Design for Biodiversity – Carleen Thomas, Tsleil-Waututh Nation (The People of the Inlet)

Written by Zach Camozzi, Louise St Pierre
INDD200 Faculty zach Camozzi (2018-20) Charlotte Falk (2018-20), Sophie Guar (2020), and Amanda Huynh (2018)

The Design for Biodiversity project asks designers to consider how our discipline can support biodiversity and ecological relationships within local coastal regions. In 2019, phase 2 of the project brought students to Thluk-Thluk-Way-Tun (Barnet Marine Park).  Coastlines in this territory have been cared for since “time out of mind” (Thomas, 2019) by Coast Salish nations, including the Musqueam, Squamish and Tsleil-Waututh peoples. In an intimate lecture, Carleen Thomas of the Tsleil-Waututh Nation shared her lived experiences, family history. Her skillful weaving of past with present narratives captured students’ attention. They began to ask questions that were less about outcomes, solving problems, and capturing data, and more about questioning and building personal relationships with the ocean. It was a pivotal moment.

“If we are to be creating a presence in natural environments, we need to be informed of how we are, and have been, affecting and will continue to affect these locations.”
- INDD200 students Dee and Yutaan Process Book
“When something is solved we normally don’t care / think about it anymore. Instead of looking for solutions we should focus on the experience and how that experience can provoke awareness of preserving and caring for the ocean."
- Anonymous INDD200 Student

Carleen spoke of traditional life on the shores of səl̓ilw̓ət (Burrard inlet), and the relationship the Tsleil-Waututh have with the biodiversity there: Littleneck clams, butter clams, horse clams, barnacles, urchins, fish, and orcas. Carleen painted a picture of a very different inlet, one that included clamming, berry picking, summer and winter villages. She overlaid this with a simple message: there is an “interconnection between the health of a culture and the health of the environment” (Thomas, 2019). Many of us understand that the current reality is a fairly bleak contrast; one of pollution, water acidification, pipelines and tankers. Digging for clams is a very visceral way to understand these impacts. Their reduced size, thinner shells, and scarcity can all be experienced directly. This was compared Carleen’s stories of what a healthy ecosystem once felt like. Students expressed inspiration, envy, honour, and respect for Carleen’s discussion on her family history.

“Carlene comes from a culture with rituals that are deeply connected with nature, I envied this but realized that the rituals do not have to be hundreds of generations old. I can make my own rituals that connect me to the place/ environment that I occupy now.”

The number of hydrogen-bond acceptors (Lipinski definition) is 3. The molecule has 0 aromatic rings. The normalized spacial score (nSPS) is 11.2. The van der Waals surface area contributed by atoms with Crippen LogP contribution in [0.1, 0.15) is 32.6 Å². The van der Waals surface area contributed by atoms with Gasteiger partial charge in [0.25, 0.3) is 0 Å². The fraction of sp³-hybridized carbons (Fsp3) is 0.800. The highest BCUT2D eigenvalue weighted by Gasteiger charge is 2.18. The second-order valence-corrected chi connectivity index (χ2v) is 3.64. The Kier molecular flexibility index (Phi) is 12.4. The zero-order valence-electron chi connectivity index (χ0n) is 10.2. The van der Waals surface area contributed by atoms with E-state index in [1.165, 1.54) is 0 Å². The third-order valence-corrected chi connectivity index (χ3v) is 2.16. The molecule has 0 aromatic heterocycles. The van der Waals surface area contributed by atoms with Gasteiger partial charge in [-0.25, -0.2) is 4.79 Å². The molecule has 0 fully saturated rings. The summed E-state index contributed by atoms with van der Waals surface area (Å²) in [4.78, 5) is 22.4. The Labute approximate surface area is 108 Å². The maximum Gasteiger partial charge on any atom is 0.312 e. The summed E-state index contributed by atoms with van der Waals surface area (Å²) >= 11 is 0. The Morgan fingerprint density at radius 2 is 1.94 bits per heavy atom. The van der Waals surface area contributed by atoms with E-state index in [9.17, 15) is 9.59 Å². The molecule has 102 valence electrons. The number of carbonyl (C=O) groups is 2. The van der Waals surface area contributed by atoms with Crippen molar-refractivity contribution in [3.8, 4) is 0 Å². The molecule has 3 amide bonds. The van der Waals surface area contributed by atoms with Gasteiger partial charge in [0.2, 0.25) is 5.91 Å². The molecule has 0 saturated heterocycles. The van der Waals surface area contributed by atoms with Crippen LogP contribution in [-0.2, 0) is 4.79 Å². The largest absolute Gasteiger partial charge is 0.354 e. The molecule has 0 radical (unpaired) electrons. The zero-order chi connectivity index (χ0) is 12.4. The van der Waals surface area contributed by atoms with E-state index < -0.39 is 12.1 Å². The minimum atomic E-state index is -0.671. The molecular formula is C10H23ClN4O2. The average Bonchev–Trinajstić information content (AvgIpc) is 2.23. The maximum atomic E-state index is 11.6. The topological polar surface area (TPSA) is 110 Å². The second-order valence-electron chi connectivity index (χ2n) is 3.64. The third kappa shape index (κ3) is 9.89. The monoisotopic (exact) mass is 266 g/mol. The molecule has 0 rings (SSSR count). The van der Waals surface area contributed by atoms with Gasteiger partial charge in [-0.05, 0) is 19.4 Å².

- Anonymous INDD200 Student
“We were very inspired by these memories and stories, that could be traced back to family and friends and not a textbook."
- INDD200 students Julia  and Lucia Process Book

Imagery of Carleen’s relatives were used to share not only family stories but also to offer direct links to the geographical range that her people care for. Say Nuth Khaw Yum Provincial Park (Previously Indian Arm), “the Land of the Serpent” (Thomas, 2019), was prominent. To this day the Tsleil-Waututh care and steward the stunning waters of Say Nuth Khaw Yum Indian arm and səl̓ilw̓ət Burrard inlet, standing up against the trans mountain pipeline and the colonial, modern, extractivist views it embodies. Carleen has seen first hand, from sitting on beachwood with her grandchildren and playing with seaweed, that the inlet can recover if humans take on a role that includes themselves in a web of biodiversity and gives all life the time and attention required to participate in recovery.

Photo Sourced:ecuad

Carleen Thomas is a mother, grandmother, spouse, sister, and community member.  In her role as a Special Projects Manager,  Council Member, and Relationships and Protocol coordinator for the Tsleil-Waututh Nation (People of the Inlet), she has worked on building community relationships for the Tsleil-Waututh Nation with many diverse entities, from fisheries, to museums, to intergovernmental tables. The work ranges from policies, to creating space for indigenous voice, to governance. She works on projects that are in transition, transformation, and forward-looking to building better, equal, working relationships.  She has spent a lot of time with the Indigenous Advisory & Monitoring Committee for the Trans Mountain Pipeline, and educating about climate change.

Thomas, C. (Nov 15, 2019) Carleen Thomas lecture - Tsleil-Waututh Nation 101.  Retrieved from